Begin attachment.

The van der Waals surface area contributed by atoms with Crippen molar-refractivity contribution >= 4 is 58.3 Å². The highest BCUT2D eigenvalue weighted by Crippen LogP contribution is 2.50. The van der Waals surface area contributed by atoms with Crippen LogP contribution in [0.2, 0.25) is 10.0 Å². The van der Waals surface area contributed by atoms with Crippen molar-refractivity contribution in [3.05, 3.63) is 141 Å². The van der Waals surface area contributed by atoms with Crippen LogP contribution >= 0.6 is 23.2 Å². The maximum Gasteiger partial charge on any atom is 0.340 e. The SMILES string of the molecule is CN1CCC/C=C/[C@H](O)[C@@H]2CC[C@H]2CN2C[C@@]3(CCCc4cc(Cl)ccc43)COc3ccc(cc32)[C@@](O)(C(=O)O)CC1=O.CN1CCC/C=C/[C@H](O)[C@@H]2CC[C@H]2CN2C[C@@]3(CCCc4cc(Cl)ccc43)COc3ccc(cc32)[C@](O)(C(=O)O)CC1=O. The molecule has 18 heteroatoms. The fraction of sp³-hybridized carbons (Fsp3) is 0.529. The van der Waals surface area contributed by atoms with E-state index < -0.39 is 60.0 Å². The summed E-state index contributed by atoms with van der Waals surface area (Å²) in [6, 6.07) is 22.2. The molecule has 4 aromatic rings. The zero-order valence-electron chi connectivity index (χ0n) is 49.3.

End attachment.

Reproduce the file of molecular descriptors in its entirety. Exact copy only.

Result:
The van der Waals surface area contributed by atoms with Crippen molar-refractivity contribution >= 4 is 58.3 Å². The highest BCUT2D eigenvalue weighted by Crippen LogP contribution is 2.50. The van der Waals surface area contributed by atoms with Crippen LogP contribution in [0.2, 0.25) is 10.0 Å². The van der Waals surface area contributed by atoms with Crippen molar-refractivity contribution in [3.05, 3.63) is 141 Å². The van der Waals surface area contributed by atoms with Crippen LogP contribution >= 0.6 is 23.2 Å². The maximum Gasteiger partial charge on any atom is 0.340 e. The SMILES string of the molecule is CN1CCC/C=C/[C@H](O)[C@@H]2CC[C@H]2CN2C[C@@]3(CCCc4cc(Cl)ccc43)COc3ccc(cc32)[C@@](O)(C(=O)O)CC1=O.CN1CCC/C=C/[C@H](O)[C@@H]2CC[C@H]2CN2C[C@@]3(CCCc4cc(Cl)ccc43)COc3ccc(cc32)[C@](O)(C(=O)O)CC1=O. The molecule has 18 heteroatoms. The fraction of sp³-hybridized carbons (Fsp3) is 0.529. The van der Waals surface area contributed by atoms with E-state index < -0.39 is 60.0 Å². The summed E-state index contributed by atoms with van der Waals surface area (Å²) in [6, 6.07) is 22.2. The molecule has 4 aromatic rings. The zero-order valence-electron chi connectivity index (χ0n) is 49.3.